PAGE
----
Wednesday, October 20, 2021

Venezuela’s National Guard blocks lawmakers from traveling to border

National Assembly deputies wave from a bus at the Francisco Fajardo highway, in Caracas, Venezuela, 21 February 2019, as they head to the Tachira state, at the border with Colombia, where the humanitarian aid remains. EFE

Caracas, Feb 21 (EFE).- Venezuela’s National Guard (GNB) on Thursday blocked a convoy of opposition lawmakers from traveling from this capital to the Venezuela-Colombia border, video footage uploaded to social media showed.

The guardsmen forced the legislators to get off of buses, leading to a brief confrontation and pushing and shoving.

The footage showed that tear gas was fired during the incident, which occurred at around 2 pm at the La Cabrera tunnel that links the central states of Aragua and Carabobo.

Juan Guaido, the speaker of Venezuela’s opposition-controlled National Assembly and self-proclaimed acting president of the oil-rich nation, was expected to be leading the delegation that left Caracas Thursday morning for the western border state of Tachira.

The purpose of the trip is to receive international aid that has been stockpiled in the Colombian city of Cucuta.
Preparations are being made to deliver the aid to the crisis-hit country even though leftist Venezuelan head of state Nicolas Maduro vows not to let it enter.

A member of Guaido’s team said he was traveling along with numerous other opposition lawmakers in the convoy of three buses, although EFE was unable to independently confirm that information.

Late last month, Venezuela’s Attorney General’s Office opened an investigation into Guaido, who has had his bank accounts frozen and also is barred from selling his assets or leaving the country.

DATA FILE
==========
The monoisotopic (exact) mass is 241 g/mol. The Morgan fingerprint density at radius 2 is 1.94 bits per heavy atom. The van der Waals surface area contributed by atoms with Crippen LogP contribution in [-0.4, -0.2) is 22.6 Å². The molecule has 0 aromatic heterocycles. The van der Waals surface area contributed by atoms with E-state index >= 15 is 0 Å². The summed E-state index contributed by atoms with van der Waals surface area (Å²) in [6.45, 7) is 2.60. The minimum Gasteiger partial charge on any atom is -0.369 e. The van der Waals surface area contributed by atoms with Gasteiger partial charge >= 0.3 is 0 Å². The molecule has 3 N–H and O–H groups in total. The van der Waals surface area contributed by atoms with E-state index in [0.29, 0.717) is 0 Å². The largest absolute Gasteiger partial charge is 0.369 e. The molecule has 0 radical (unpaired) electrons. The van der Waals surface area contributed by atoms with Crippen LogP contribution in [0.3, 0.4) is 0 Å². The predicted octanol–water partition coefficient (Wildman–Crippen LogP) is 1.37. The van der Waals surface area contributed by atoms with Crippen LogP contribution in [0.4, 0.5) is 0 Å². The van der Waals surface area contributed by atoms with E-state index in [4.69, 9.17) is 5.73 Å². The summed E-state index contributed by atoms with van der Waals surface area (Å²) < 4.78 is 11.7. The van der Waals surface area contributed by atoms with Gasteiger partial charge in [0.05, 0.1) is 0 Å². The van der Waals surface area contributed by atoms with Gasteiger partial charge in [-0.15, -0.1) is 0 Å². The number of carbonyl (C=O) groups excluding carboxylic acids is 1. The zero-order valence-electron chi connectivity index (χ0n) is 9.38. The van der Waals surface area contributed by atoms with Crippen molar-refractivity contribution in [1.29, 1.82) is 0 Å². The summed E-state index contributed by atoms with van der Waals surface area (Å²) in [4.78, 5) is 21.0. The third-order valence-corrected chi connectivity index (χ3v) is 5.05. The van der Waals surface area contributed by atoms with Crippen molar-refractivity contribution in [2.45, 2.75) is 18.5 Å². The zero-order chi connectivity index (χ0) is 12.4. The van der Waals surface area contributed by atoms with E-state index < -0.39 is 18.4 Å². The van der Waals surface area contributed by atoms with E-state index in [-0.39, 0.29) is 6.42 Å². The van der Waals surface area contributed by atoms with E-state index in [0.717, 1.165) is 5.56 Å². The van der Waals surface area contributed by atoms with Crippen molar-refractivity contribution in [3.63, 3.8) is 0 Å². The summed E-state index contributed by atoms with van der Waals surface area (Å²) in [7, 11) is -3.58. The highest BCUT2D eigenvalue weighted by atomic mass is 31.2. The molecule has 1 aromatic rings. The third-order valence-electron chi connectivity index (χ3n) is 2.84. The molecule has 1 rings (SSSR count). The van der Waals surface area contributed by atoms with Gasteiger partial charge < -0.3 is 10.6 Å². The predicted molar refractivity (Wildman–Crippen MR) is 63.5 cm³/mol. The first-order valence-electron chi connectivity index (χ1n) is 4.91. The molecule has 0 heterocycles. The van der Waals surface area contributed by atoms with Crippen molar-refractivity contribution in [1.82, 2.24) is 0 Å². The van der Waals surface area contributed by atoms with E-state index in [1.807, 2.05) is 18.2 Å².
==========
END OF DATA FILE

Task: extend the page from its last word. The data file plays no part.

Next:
That latter restriction could prevent him from joining other opposition leaders who have gathered in Cucuta to coordinate the delivery of aid shipments from the United States.

Venezuela’s opposition, which does not recognize Maduro’s May 2018 re-election victory and his new six-year term in office that began on Jan. 10, has called on the international community to help supply food and other basic goods to a country racked by shortages and hyperinflation.

A view of buses carrying National Assembly deputies at the Francisco Fajardo highway, in Caracas, Venezuela, 21 February 2019, as they head to the Tachira state, at the border with Colombia, where the humanitarian aid remains. EPA/Miguel Gutierrez

A portion of that aid is being stockpiled in Cucuta, and opposition lawmakers say they will deliver it to their homeland on Saturday amid a large mobilization of ordinary citizens.

Such a move would be in defiance of Maduro, who has says Venezuela has long been the victim of US-led economic warfare and earlier this month described the aid as a “rotten gift” carrying the “poison of humiliation.”

Separately, the White House said Thursday that US Vice President Mike Pence will visit Colombia on Feb. 25 to “voice the United States’ unwavering support for interim President Juan Guaido and highlight the Venezuelan people’s fight for democracy over dictatorship.”

The US led the way in recognizing Guaido after he declared himself interim president at a rally last month. Several Latin American countries, Canada and the major European powers also regard the senior lawmaker as Venezuela’s legitimate head of state.

While in Bogota, Pence will meet with Colombian President Ivan Duque and deliver remarks at a Lima Group meeting focused on “addressing the tragic humanitarian and security crises unfolding in Venezuela and ongoing US efforts to deliver aid to the country.”

Duque, one of Guaido’s biggest backers, on Thursday received the credentials of the Venezuelan opposition leader’s designated ambassador to Colombia, Humberto Calderon Berti.